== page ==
Thursday, February 17, 2011

Even Without Dinosaurs

The familial relationship between the great blue heron and the giant Pterodactyls of the Triassic period might be best described as a stuttering semi-transparent weed-choked track that weaves in and out of the available fossil record, but every time I see one of these birds gliding in for a landing images of the extinct winged monster begin thrashing about in my mind. I believe I have stitched together the pterodactyl images from the many glimpses of great blue that I have been lucky enough to experience. The GBH in flight is such a singularly amazing sight that I am not sure that associating it with reincarnated flying fossils adds significantly to its impact, but I suspect it does because everything is made more awesome by relating it to dinosaurs (especially giant winged dinosaurs).

I doubt that anyone who reads this blog would pause at the the use of words like “awesome” and “amazing” being used in describing the GBH. Some of you might subconsciously begin ranking birds in terms of awesomeness. I'm sure at least one of you is thinking “aye the GBH is a mighty bird, but she is no Harpie Eagle!” It might be difficult to measure the worth of comparing birds on the basis of their awesomeness, but any time spent discussing awesomeness is not time wasted. There are people who would dismiss the idea of an awesome moment observing a bird because, despite anything going on in the mind of the observer, a bird can be nothing more than “just a bird”. I imagine such people are too busy complaining about why a particular boy wonderstar did not sweep the Gramys last week to bother with reading this blog entry.

I am writing this entry perched on a giant rock overhanging the Potomac river. The constant movements of wildlife past my perch make up for the slightly uncomfortable seating arrangement I have subjected myself to.



Impossibly patterned wood ducks bob past on the olive-drab current. I try to count the seconds they remain submerged when they dive, but get too distracted by the teasing warmth of the sun to be confident of my timekeeping, My foot begins to fall asleep so I shift into a more reclined position.

On the island across from me I hear the crashings of a large beast through the leaves. I imagine it is a white-tailed deer (I've seen several of them today). The brown deer against the brown pre-spring carpet of leaves could be invisible in plain sight. My butt is getting cold against the rock so I shift to a more kneeling position.

Despite the fact that I am less than a dozen miles from downtown Washington DC I am almost alone. If I was farther than twenty feet from the trail I'm sure I would see far fewer than the couple-of-people-an-hour I'm seeing now. I wonder why it is not packed with hikers and general walking-about-looking-at-things people. The afternoon here promises to be lazy, and I would stay to observe the accuracy of my prediction if I did not have to catch a plane.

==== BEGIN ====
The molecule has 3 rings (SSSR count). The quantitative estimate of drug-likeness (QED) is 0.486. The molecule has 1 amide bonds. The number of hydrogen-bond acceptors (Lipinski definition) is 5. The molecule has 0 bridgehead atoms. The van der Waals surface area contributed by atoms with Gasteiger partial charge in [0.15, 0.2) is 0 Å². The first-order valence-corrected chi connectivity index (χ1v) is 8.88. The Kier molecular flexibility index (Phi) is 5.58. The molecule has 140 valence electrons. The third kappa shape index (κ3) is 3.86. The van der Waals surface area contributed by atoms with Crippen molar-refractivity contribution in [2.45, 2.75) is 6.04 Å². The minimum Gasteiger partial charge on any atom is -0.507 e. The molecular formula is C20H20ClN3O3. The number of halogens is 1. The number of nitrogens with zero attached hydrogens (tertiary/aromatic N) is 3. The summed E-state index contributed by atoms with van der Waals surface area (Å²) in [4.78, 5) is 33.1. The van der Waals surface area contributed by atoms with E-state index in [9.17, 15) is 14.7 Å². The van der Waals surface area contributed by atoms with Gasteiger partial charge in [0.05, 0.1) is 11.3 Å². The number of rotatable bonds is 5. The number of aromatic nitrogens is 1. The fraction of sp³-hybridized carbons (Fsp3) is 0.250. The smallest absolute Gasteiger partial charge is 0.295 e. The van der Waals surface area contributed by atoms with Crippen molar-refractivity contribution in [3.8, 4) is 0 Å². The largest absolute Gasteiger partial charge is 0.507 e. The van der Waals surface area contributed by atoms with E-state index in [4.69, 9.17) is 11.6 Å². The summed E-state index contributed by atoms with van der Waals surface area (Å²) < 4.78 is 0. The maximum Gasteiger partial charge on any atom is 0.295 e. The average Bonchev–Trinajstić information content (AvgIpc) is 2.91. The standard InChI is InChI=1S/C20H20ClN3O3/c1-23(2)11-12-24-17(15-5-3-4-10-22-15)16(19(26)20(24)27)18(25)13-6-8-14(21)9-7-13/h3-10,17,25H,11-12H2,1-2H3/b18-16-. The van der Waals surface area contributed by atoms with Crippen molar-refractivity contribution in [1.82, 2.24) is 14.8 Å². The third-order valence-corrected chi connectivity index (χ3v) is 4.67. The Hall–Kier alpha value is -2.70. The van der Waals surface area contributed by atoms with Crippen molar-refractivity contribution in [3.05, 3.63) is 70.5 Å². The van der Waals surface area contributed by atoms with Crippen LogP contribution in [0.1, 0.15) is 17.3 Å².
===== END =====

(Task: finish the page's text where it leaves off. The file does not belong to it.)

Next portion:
I like looking into the eyes of the few people I pass here. They do not typically look away to avert their gaze. I imagine they are out here to look at just about anything with those eyes. I believe they will have little use for the word “just” when describing what they see today.



Some of the eyes look lonely. I've come to believe that there is too much loneliness in the world of people today. Why would someone carrying about a set of searching lonely eyes come to a place where the sights are so insistent they obviate the need for searching, and a place where there are so few people?

Last night a very old wise person said to me: “Isolation is not necessarily the best solution to loneliness”.
Two flocks of honking geese have just flown over. I am glad for this time alone. I've spent too long with my leg jammed against a rock that it has started demanding my attention by poking me with needles and pins.

I can't help thinking that if these few hours are not the best solution to everything psychological that the best solutions must be really awesome; even without dinosaurs.

4 comments:

foodstylings said...

Nice perch! Wish I was there!

adult onset atheist said...

Carderock gorge. This whole long weekend promises to be spectacular there. You should go.

Jamie Gibbs said...

One of the places I like to go to really enjoy being human.

adult onset atheist said...

There is something resonantly wonderful in the time spent there. With a sprinkling of warm low angle sun it is almost hypnotic.